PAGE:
If your software allows it can you make the line spacing wider?
Can headers be larger, smaller?
Drop cap?
Can the article or paper title be larger, smaller?
I am sure you may even be able to think of some others.

Ain’t it Grand?

Look at the three Grand Openings.

Which one is for the opening of a Salvation Army Store? Which one is for a supermarket and which is for a lemonade stand? Not too hard to tell is it? That’s because each chose a typeface that suited them. So maybe not the lemonade stand; but don’t be all like, “Any kid today worth her salt would have a marketing plan and a branding strategy.” Probably, but that isn’t my point. Don’t treat the blood drive like the Oscars. Nothing kills a bad product quicker than good packaging. Find something sincere. Yes you can, if Charlie Brown could find a sincere Christmas tree you can find a sincere typeface.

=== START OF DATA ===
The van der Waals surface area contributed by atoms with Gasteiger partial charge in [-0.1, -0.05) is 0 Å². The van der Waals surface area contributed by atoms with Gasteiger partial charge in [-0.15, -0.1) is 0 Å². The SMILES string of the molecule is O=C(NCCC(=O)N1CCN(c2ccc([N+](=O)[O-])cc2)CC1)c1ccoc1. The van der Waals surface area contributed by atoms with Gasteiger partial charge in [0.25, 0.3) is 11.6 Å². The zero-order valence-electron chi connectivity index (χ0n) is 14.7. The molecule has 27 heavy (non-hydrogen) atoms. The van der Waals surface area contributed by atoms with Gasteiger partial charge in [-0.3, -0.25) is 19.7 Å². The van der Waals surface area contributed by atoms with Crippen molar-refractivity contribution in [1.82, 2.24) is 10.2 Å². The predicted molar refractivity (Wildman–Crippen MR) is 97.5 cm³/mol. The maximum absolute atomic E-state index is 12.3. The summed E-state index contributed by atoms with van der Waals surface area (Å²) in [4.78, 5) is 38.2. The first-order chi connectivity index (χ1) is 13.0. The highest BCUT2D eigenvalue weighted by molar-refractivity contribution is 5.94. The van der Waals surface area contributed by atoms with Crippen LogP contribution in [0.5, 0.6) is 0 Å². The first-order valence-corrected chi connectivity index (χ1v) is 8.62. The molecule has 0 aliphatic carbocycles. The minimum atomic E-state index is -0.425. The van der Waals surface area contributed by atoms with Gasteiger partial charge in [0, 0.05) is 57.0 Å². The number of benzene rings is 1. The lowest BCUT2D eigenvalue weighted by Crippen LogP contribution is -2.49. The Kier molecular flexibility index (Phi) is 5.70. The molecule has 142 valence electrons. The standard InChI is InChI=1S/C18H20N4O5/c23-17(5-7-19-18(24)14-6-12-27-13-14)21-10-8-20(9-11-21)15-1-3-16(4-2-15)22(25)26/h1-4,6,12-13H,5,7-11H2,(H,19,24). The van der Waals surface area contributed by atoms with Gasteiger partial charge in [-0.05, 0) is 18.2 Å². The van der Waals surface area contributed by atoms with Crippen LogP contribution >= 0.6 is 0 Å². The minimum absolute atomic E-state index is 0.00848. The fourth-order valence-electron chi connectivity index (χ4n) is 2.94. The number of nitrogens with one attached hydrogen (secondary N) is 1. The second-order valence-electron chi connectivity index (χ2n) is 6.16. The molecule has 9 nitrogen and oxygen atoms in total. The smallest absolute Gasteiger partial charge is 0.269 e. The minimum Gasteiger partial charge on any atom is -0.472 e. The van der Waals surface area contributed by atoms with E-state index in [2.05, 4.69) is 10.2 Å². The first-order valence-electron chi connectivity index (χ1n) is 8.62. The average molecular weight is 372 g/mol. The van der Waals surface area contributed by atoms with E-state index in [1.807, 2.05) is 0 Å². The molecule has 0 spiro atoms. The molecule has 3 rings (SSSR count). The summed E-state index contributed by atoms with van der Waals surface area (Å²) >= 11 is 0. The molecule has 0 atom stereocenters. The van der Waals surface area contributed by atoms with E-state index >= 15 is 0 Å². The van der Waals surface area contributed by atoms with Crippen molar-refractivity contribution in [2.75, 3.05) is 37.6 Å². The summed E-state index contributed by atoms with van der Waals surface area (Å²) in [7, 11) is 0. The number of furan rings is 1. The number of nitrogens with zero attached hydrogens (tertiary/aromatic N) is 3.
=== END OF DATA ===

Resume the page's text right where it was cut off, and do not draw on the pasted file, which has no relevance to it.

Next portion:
Typefaces used: Chancery, Impact and Lisa Script. Lisa as in me, it’s my handwriting converted into a font. Cool—yes?

Sounds simple and it is

Centering text. You select center and you’re done, right? Not always. You still have to look at your type. Lean back, squint your eyes and look. Does it look centered? There will be times when it doesn’t appear so. One problem may be you added a space at the front of the line of text, easy fix there. Other times it just doesn’t look right. There are no extra spaces, so what’s up? It may the typeface you’re using has funny o’s or w’s. How do you fix it? You eye ball it. Add an extra space to make it look right. And that’s the secret, do what you have to make it look right. The other guideline for centering type is tapering. The top line is your longest line:

The quick brown fox jumped over the lazy dogs.
The quick brown fox jumped over the
lazy dogs. The quick brown fox
jumped over the lazy dogs.